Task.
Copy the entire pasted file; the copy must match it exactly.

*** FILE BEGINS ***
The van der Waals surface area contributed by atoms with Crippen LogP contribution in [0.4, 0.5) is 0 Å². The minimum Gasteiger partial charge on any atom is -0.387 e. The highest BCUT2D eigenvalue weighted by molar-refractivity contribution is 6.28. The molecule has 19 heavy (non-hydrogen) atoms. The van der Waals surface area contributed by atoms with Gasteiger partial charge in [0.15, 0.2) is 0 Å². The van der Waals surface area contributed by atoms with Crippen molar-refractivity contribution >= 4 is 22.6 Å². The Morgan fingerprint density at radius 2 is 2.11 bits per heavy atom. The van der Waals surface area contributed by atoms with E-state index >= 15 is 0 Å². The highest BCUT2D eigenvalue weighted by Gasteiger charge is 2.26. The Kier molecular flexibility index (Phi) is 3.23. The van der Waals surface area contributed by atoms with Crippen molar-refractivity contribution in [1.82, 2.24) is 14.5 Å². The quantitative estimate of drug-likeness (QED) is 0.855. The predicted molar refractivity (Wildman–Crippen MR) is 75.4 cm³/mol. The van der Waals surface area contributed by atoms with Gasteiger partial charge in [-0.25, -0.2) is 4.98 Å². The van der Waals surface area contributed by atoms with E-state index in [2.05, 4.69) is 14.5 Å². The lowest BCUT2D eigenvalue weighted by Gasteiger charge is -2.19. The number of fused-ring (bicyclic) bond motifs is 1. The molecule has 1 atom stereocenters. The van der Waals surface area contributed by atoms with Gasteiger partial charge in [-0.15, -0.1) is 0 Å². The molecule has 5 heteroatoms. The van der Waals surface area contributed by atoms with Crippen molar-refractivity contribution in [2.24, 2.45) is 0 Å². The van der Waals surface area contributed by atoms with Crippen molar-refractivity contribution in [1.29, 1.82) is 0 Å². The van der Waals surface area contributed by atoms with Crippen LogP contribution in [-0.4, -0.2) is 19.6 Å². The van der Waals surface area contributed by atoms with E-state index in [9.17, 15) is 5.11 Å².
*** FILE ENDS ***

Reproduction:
The van der Waals surface area contributed by atoms with Crippen LogP contribution in [0.4, 0.5) is 0 Å². The minimum Gasteiger partial charge on any atom is -0.387 e. The highest BCUT2D eigenvalue weighted by molar-refractivity contribution is 6.28. The molecule has 19 heavy (non-hydrogen) atoms. The van der Waals surface area contributed by atoms with Gasteiger partial charge in [0.15, 0.2) is 0 Å². The van der Waals surface area contributed by atoms with Crippen molar-refractivity contribution >= 4 is 22.6 Å². The Morgan fingerprint density at radius 2 is 2.11 bits per heavy atom. The van der Waals surface area contributed by atoms with E-state index >= 15 is 0 Å². The highest BCUT2D eigenvalue weighted by Gasteiger charge is 2.26. The Kier molecular flexibility index (Phi) is 3.23. The van der Waals surface area contributed by atoms with Crippen molar-refractivity contribution in [1.82, 2.24) is 14.5 Å². The quantitative estimate of drug-likeness (QED) is 0.855. The predicted molar refractivity (Wildman–Crippen MR) is 75.4 cm³/mol. The van der Waals surface area contributed by atoms with Gasteiger partial charge in [-0.25, -0.2) is 4.98 Å². The van der Waals surface area contributed by atoms with E-state index in [2.05, 4.69) is 14.5 Å². The lowest BCUT2D eigenvalue weighted by Gasteiger charge is -2.19. The number of fused-ring (bicyclic) bond motifs is 1. The molecule has 1 atom stereocenters. The van der Waals surface area contributed by atoms with Gasteiger partial charge in [-0.15, -0.1) is 0 Å². The molecule has 5 heteroatoms. The van der Waals surface area contributed by atoms with Crippen molar-refractivity contribution in [2.24, 2.45) is 0 Å². The van der Waals surface area contributed by atoms with Crippen molar-refractivity contribution in [1.29, 1.82) is 0 Å². The van der Waals surface area contributed by atoms with Crippen LogP contribution in [-0.4, -0.2) is 19.6 Å². The van der Waals surface area contributed by atoms with E-state index in [9.17, 15) is 5.11 Å².